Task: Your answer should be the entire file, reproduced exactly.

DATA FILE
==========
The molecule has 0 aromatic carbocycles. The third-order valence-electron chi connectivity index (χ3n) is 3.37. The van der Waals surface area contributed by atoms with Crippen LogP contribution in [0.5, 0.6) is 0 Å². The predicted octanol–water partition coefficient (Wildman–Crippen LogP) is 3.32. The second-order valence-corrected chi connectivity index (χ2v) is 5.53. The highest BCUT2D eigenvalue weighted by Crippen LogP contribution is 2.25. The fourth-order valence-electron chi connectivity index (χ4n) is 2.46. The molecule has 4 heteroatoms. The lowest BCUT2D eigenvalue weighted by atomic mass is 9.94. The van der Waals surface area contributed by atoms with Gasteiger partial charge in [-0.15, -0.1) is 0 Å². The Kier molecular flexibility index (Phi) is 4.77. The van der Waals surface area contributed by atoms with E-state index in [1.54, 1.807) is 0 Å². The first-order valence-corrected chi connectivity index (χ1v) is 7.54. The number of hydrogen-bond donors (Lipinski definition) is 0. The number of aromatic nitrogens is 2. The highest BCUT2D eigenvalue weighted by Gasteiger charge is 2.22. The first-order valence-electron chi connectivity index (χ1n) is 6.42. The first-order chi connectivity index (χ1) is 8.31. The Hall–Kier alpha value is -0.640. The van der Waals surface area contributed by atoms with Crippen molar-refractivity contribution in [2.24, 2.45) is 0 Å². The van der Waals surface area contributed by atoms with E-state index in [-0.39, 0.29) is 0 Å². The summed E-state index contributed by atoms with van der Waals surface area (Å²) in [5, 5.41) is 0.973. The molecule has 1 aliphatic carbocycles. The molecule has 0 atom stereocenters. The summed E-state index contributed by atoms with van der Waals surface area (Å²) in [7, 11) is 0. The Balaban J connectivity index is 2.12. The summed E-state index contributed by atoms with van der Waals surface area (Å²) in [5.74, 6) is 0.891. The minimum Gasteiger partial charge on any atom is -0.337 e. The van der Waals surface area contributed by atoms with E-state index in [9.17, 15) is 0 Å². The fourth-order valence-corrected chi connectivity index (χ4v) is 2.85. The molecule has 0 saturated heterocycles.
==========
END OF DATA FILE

The molecule has 0 aromatic carbocycles. The third-order valence-electron chi connectivity index (χ3n) is 3.37. The van der Waals surface area contributed by atoms with Crippen LogP contribution in [0.5, 0.6) is 0 Å². The predicted octanol–water partition coefficient (Wildman–Crippen LogP) is 3.32. The second-order valence-corrected chi connectivity index (χ2v) is 5.53. The highest BCUT2D eigenvalue weighted by Crippen LogP contribution is 2.25. The fourth-order valence-electron chi connectivity index (χ4n) is 2.46. The molecule has 4 heteroatoms. The lowest BCUT2D eigenvalue weighted by atomic mass is 9.94. The van der Waals surface area contributed by atoms with Gasteiger partial charge in [-0.15, -0.1) is 0 Å². The Kier molecular flexibility index (Phi) is 4.77. The van der Waals surface area contributed by atoms with E-state index in [1.54, 1.807) is 0 Å². The first-order valence-corrected chi connectivity index (χ1v) is 7.54. The number of hydrogen-bond donors (Lipinski definition) is 0. The number of aromatic nitrogens is 2. The highest BCUT2D eigenvalue weighted by Gasteiger charge is 2.22. The first-order valence-electron chi connectivity index (χ1n) is 6.42. The first-order chi connectivity index (χ1) is 8.31. The Hall–Kier alpha value is -0.640. The van der Waals surface area contributed by atoms with Crippen molar-refractivity contribution in [2.24, 2.45) is 0 Å². The van der Waals surface area contributed by atoms with E-state index in [-0.39, 0.29) is 0 Å². The summed E-state index contributed by atoms with van der Waals surface area (Å²) in [5, 5.41) is 0.973. The molecule has 1 aliphatic carbocycles. The molecule has 0 atom stereocenters. The summed E-state index contributed by atoms with van der Waals surface area (Å²) in [7, 11) is 0. The Balaban J connectivity index is 2.12. The summed E-state index contributed by atoms with van der Waals surface area (Å²) in [5.74, 6) is 0.891. The minimum Gasteiger partial charge on any atom is -0.337 e. The van der Waals surface area contributed by atoms with E-state index in [9.17, 15) is 0 Å². The fourth-order valence-corrected chi connectivity index (χ4v) is 2.85. The molecule has 0 saturated heterocycles.